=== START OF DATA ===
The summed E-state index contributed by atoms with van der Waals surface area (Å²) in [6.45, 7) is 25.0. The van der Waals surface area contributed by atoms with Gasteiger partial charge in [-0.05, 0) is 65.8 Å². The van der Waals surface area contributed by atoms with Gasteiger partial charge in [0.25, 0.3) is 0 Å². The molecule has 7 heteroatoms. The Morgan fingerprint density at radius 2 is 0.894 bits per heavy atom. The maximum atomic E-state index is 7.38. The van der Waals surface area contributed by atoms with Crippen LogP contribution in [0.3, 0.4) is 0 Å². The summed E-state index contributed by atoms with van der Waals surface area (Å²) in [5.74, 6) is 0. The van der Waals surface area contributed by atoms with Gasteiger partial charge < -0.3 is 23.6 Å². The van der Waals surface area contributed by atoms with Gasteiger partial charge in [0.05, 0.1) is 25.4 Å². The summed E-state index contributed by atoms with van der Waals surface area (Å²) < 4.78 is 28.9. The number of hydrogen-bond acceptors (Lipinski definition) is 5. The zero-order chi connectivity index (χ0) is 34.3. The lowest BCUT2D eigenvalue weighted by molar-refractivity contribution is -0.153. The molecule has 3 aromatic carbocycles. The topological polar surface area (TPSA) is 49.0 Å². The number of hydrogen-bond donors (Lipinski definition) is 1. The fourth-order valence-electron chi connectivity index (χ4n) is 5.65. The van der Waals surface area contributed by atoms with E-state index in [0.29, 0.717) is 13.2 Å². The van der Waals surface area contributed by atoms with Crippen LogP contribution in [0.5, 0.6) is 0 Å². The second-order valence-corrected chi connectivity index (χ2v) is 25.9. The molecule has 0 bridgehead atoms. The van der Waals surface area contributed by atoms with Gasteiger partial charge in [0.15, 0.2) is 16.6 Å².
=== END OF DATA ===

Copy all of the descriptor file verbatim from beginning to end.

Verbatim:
The summed E-state index contributed by atoms with van der Waals surface area (Å²) in [6.45, 7) is 25.0. The van der Waals surface area contributed by atoms with Gasteiger partial charge in [-0.05, 0) is 65.8 Å². The van der Waals surface area contributed by atoms with Gasteiger partial charge in [0.25, 0.3) is 0 Å². The molecule has 7 heteroatoms. The Morgan fingerprint density at radius 2 is 0.894 bits per heavy atom. The maximum atomic E-state index is 7.38. The van der Waals surface area contributed by atoms with Crippen LogP contribution in [0.3, 0.4) is 0 Å². The summed E-state index contributed by atoms with van der Waals surface area (Å²) in [5.74, 6) is 0. The van der Waals surface area contributed by atoms with Gasteiger partial charge < -0.3 is 23.6 Å². The van der Waals surface area contributed by atoms with Gasteiger partial charge in [0.05, 0.1) is 25.4 Å². The summed E-state index contributed by atoms with van der Waals surface area (Å²) < 4.78 is 28.9. The number of hydrogen-bond acceptors (Lipinski definition) is 5. The zero-order chi connectivity index (χ0) is 34.3. The lowest BCUT2D eigenvalue weighted by molar-refractivity contribution is -0.153. The molecule has 3 aromatic carbocycles. The topological polar surface area (TPSA) is 49.0 Å². The number of hydrogen-bond donors (Lipinski definition) is 1. The fourth-order valence-electron chi connectivity index (χ4n) is 5.65. The van der Waals surface area contributed by atoms with E-state index in [0.29, 0.717) is 13.2 Å². The van der Waals surface area contributed by atoms with Crippen LogP contribution in [0.5, 0.6) is 0 Å². The second-order valence-corrected chi connectivity index (χ2v) is 25.9. The molecule has 0 bridgehead atoms. The van der Waals surface area contributed by atoms with Gasteiger partial charge in [0.15, 0.2) is 16.6 Å².